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Supporters of the former grand mufti protest outside UKMK headquarters on February 11.

BISHKEK -- Kyrgyzstan's former top Muslim cleric, Grand Mufti Maksatbek Hajji Toktomushev, has been released from custody and ordered not to leave Bishkek while investigations are carried out over allegations of corruption.

A court in Bishkek ruled late on February 11 that Toktomushev may be released as long as he does not leave the capital until the case goes to trial.

Dozens of Toktomushev's supporters rallied in front of the court building while the former grand mufti's pretrial restrictions were being defined.

On February 10, the State Committee for National Security (UKMK) said Toktomushev was suspected of being involved in the alleged misuse of funds raised by worshipers for a hajj pilgrimage to Mecca later this year.

Toktomushev, who in his capacity was also head of Kyrgyzstan's Religious Directorate -- the state agency in charge of Islamic affairs -- had handed in his resignation over the affair on February 10.

The directorate's press office told RFE/RL that Toktomushev's place will be taken by his deputy until a replacement is elected.

The UKMK announced on February 10 that the directorate's chief accountant, whose identity was not disclosed at the time, had been arrested on suspicion of misusing the equivalent of almost $2 million raised by worshipers.

According to the UKMK, the accountant's arrest occurred on February 9 during an alleged attempt to bribe a UKMK officer.

On February 12, the Birinchi Mai district court sent the accountant, who was identified as Jenishbai Bekiev, to pretrial detention until April 10.

The directorate's press office has said that it won't publicly comment on the case until after the trial.

A majority of the Central Asian nation's population of 6 million are Sunni Muslims.

Otabek Sattoriy has openly accused the local government of launching fabricated criminal cases against bloggers and vowed to continue to raise the issue of corruption among officials despite the "crackdown."

Human Rights Watch (HRW) has joined other rights organizations in condemning the arrest of Uzbek video blogger Otabek Sattoriy, calling the extortion case against him "dubious" and urging the Central Asian country's government to drop all charges and release him.

"Otabek Sattoriy's blogging on sensitive issues such as alleged corruption and farmers' rights has put him in local authorities' crosshairs," Mihra Rittmann, senior Central Asia researcher at HRW, said in a statement on February 12.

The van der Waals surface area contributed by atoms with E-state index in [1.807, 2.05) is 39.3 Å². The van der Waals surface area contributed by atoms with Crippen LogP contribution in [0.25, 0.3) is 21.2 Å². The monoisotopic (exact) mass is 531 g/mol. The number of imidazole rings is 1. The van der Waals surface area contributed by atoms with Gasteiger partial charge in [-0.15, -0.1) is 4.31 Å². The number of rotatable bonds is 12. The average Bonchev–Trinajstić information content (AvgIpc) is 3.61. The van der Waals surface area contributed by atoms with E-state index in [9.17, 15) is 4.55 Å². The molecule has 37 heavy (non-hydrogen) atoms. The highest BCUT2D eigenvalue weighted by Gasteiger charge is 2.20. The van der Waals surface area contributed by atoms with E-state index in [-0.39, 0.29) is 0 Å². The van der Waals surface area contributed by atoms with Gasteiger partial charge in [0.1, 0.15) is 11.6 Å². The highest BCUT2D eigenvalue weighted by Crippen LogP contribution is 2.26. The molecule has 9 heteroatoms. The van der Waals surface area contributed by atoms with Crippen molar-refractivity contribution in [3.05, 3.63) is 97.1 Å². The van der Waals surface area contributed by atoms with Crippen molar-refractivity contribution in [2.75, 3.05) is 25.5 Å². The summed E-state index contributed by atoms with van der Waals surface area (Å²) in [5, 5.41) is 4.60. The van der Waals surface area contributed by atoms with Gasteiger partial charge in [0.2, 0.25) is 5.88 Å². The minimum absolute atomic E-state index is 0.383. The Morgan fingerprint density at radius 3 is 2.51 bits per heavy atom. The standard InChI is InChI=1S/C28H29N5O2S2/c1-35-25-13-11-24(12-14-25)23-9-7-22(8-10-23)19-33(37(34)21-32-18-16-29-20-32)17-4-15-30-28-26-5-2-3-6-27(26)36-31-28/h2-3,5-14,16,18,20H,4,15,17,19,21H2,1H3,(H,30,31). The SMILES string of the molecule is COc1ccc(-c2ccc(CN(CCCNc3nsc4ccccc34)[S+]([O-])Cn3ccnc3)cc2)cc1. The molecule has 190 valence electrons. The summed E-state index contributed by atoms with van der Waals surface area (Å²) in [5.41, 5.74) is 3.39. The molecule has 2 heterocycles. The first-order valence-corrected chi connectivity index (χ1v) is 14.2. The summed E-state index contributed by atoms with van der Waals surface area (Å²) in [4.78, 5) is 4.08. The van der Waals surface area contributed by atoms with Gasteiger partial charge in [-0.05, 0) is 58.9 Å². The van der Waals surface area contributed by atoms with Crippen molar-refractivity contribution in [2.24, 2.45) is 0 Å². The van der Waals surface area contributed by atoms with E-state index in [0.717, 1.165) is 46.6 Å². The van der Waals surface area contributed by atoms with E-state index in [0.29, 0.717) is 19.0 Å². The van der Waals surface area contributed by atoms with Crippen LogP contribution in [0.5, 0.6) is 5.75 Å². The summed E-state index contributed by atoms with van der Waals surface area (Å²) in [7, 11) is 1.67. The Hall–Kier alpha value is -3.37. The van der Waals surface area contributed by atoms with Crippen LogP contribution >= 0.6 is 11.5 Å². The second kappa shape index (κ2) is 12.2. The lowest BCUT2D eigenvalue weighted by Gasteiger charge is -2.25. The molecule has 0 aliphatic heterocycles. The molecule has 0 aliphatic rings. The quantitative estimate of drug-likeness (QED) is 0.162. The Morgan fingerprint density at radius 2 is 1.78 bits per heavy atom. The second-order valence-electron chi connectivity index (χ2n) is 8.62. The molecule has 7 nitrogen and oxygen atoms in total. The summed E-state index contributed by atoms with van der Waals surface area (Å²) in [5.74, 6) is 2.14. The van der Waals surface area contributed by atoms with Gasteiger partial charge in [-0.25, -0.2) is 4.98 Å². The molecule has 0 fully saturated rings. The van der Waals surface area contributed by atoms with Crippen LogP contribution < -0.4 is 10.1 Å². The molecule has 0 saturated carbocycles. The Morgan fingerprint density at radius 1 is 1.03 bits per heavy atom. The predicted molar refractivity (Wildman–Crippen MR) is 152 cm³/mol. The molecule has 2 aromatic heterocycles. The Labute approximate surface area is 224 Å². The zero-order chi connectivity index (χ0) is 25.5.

"Uzbek authorities should release Sattoriy, drop the charges for lack of evidence, and respect and protect freedom of expression," Rittmann added.

The 40-year-old founder and editor of the video blog Halq Fikiri (People's Opinion), which is streamed on his Telegram and YouTube channels, was detained in late January.

A court in the southern city of Termiz on February 1 placed him in pretrial detention on suspicion of extorting a new mobile phone from the head of a local bazaar.

HRW said in the statement that the authorities claim that Sattoriy extorted a new phone from the head of a local bazaar in Termiz, while his relatives and a colleague insist that unknown individuals attacked Sattoriy in late December when he was trying to collect material at the bazaar for his report about irregularities there.

The head of the bazaar later agreed to replace the broken phone and brought it to Sattoriy in late January, and several men in plain clothes detained the blogger right after that, HRW said,citing Sattoriy's relatives.

Sattoriy's lawyer has called the case against his client "fabricated."

"Targeting Sattoriy with questionable criminal charges is a blow to freedom of speech," HRW's Rittmann said. "The authorities should release Sattoriy from pretrial detention and, unless they can present any credible evidence of criminal wrongdoing, drop the case."

The Uzbek Prosecutor-General's Office, however, said on February 11 that the criminal case against Sattoriy was "lawful."

Since Shavkat Mirziyoev became president in late 2016, the Uzbek authorities have promised to ease media restrictions put in place by his predecessor, longtime authoritarian leader Islam Karimov, that earned the government a reputation as a chronic abuser of rights.

Despite some improvements, rights groups say the media is still being kept on a short leash.

Sattoriy has been known as a harsh critic of regional Governor Tora Bobolov. In one of his recent postings, Sattoriy openly accused the local government of launching fabricated criminal cases against bloggers and vowed to continue to raise the issue of corruption among officials despite the "crackdown."

The HRW statement comes on the heels of similar reports from Reporters Without Borders and the Committee to Protect Journalists, which have also condemned Sattoriy's arrest and demanded his release.

Since his arrest, Sattoriy has already been tried in a separate case and was found guilty of defamation and distributing false information. According to the Prosecutor-General's Office, the blogger was ordered to pay a fine for the offenses.

Uzbekistan is ranked 156th out of 180 countries in RSF's 2020 World Press Freedom Index.

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